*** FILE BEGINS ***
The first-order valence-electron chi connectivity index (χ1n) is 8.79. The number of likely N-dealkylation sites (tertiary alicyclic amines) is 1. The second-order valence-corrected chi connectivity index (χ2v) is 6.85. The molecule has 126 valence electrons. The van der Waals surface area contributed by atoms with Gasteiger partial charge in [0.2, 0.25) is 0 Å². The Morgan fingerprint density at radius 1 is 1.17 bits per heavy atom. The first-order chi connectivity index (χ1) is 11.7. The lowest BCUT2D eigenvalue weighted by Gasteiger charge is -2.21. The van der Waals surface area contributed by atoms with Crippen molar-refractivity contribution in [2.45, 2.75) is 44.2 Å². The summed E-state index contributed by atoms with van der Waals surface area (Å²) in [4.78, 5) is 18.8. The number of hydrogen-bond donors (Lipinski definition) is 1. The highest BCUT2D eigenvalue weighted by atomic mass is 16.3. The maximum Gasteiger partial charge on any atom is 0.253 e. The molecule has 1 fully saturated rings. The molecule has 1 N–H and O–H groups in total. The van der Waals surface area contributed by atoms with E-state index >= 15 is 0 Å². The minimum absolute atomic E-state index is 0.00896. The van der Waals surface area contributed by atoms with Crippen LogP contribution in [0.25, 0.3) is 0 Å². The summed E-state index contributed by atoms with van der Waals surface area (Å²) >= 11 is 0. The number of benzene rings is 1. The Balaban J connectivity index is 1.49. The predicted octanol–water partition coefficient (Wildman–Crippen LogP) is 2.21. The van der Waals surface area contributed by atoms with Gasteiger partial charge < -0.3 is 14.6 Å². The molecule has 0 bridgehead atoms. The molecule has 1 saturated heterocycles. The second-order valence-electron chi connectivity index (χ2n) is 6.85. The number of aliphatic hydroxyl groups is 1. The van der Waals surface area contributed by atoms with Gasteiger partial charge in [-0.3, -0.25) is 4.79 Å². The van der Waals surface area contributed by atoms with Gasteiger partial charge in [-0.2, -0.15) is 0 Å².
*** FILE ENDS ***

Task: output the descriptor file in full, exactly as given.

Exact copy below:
The first-order valence-electron chi connectivity index (χ1n) is 8.79. The number of likely N-dealkylation sites (tertiary alicyclic amines) is 1. The second-order valence-corrected chi connectivity index (χ2v) is 6.85. The molecule has 126 valence electrons. The van der Waals surface area contributed by atoms with Gasteiger partial charge in [0.2, 0.25) is 0 Å². The Morgan fingerprint density at radius 1 is 1.17 bits per heavy atom. The first-order chi connectivity index (χ1) is 11.7. The lowest BCUT2D eigenvalue weighted by Gasteiger charge is -2.21. The van der Waals surface area contributed by atoms with Crippen molar-refractivity contribution in [2.45, 2.75) is 44.2 Å². The summed E-state index contributed by atoms with van der Waals surface area (Å²) in [4.78, 5) is 18.8. The number of hydrogen-bond donors (Lipinski definition) is 1. The highest BCUT2D eigenvalue weighted by atomic mass is 16.3. The maximum Gasteiger partial charge on any atom is 0.253 e. The molecule has 1 fully saturated rings. The molecule has 1 N–H and O–H groups in total. The van der Waals surface area contributed by atoms with E-state index >= 15 is 0 Å². The minimum absolute atomic E-state index is 0.00896. The van der Waals surface area contributed by atoms with Crippen LogP contribution in [0.25, 0.3) is 0 Å². The summed E-state index contributed by atoms with van der Waals surface area (Å²) >= 11 is 0. The number of benzene rings is 1. The Balaban J connectivity index is 1.49. The predicted octanol–water partition coefficient (Wildman–Crippen LogP) is 2.21. The van der Waals surface area contributed by atoms with Gasteiger partial charge < -0.3 is 14.6 Å². The molecule has 0 bridgehead atoms. The molecule has 1 saturated heterocycles. The second-order valence-electron chi connectivity index (χ2n) is 6.85. The number of aliphatic hydroxyl groups is 1. The van der Waals surface area contributed by atoms with Gasteiger partial charge in [-0.3, -0.25) is 4.79 Å². The van der Waals surface area contributed by atoms with Gasteiger partial charge in [-0.2, -0.15) is 0 Å².